I’ve convinced the school to let me park the 36 foot monster on campus. This gives me easy access to the Institute’s scene-shop and mostly importantly, to the theater school’s technical designer, Michael Darling. My carpentry skills are basic, at best, and Michael’s mentoring has been absolutely essential to the project.
Sculptor and faculty member, Michael Darling works with CalArts students in the scene shop.
In exchange for letting me house the Trailer Trash Project on campus, I’ve offered to put the Spartan to good use. Once finished the trailer will be a home for my mother, a journalist and Katrina evacuee, but while it is being built I want it to serve as a work and performance space for the artist community at CalArts and beyond.
The notion of displacement is one that my mother and I are all too familiar with. As I began my studies in art school it became clear to me:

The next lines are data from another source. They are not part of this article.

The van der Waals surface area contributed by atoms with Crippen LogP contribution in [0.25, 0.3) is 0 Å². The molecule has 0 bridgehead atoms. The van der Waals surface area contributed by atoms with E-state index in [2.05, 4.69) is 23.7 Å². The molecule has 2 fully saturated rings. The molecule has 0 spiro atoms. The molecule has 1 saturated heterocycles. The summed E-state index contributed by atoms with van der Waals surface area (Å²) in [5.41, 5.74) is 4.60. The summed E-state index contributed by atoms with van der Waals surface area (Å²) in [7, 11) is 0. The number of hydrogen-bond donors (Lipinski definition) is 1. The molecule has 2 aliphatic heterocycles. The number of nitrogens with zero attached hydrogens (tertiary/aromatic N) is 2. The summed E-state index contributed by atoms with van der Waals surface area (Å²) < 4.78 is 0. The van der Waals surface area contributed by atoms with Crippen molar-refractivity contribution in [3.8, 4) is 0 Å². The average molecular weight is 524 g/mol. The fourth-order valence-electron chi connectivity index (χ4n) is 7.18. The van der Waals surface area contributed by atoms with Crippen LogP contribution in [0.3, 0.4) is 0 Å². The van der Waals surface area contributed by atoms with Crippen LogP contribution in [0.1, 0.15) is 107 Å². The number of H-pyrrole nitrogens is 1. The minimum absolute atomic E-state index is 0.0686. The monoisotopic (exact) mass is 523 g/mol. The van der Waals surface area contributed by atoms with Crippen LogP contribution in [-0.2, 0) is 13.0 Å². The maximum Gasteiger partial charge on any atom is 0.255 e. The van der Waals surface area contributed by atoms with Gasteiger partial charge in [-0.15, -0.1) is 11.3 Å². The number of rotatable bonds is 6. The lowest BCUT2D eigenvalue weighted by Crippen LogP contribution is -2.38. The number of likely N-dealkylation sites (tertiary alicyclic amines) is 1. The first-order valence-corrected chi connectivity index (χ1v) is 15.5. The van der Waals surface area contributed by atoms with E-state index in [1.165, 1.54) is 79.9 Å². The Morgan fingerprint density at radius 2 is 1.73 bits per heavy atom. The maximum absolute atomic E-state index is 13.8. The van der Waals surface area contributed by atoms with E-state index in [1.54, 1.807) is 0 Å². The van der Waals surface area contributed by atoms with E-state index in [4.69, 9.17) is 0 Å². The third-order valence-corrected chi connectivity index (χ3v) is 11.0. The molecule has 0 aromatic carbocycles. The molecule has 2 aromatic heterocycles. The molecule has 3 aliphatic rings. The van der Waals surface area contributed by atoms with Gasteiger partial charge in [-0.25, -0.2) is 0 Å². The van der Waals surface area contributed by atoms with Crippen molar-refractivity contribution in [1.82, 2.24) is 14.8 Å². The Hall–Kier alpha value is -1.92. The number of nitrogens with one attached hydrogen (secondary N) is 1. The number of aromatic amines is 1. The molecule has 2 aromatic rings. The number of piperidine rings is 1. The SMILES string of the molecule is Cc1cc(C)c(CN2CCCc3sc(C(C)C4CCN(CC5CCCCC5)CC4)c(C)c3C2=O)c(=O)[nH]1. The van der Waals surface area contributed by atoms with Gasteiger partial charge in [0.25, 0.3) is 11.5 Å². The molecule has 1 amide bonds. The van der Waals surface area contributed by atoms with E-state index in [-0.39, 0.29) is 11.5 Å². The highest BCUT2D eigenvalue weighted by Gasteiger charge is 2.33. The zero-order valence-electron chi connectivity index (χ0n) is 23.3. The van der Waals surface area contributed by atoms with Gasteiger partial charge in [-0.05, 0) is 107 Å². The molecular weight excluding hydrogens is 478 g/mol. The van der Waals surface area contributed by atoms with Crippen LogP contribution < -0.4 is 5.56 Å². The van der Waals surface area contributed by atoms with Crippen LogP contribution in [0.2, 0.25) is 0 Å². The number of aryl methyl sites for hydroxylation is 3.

…all artists are, at one time or another, displaced. We’re perpetually confronted with the reality of having to leave home to pursue our craft. Art-making can often distance us from our families. And when we’re away, the feeling of longing inspires us to make more art.
Over the course of 7 or 8 months, the Spartan will take the form of a mobile performance space/ make-shift classroom/ screening room, used to explore how displacement and artistry go hand-in-hand.
Evelyn Serrano, a member of CalArt’s faculty in the Art School is onboard with this idea. Evelyn is an artist who means business. She’s a staunch supporter of education through the arts and teaches a class at Calarts, Arts and Activism, designed to
From the Nomad Lab web site: “The “NOMAD LAB is a program created to support the goals of the Valle del Oro Neighborhood Committee in partnership with the City of Santa Clarita Community Services Division, The Village Apartments and the Los Angeles County Human Relations Commission. As an initiative of the Valle del Oro Neighborhood Committee, NOMAD LAB is devoted to building a better neighborhood through programs and activities for youth and their families.”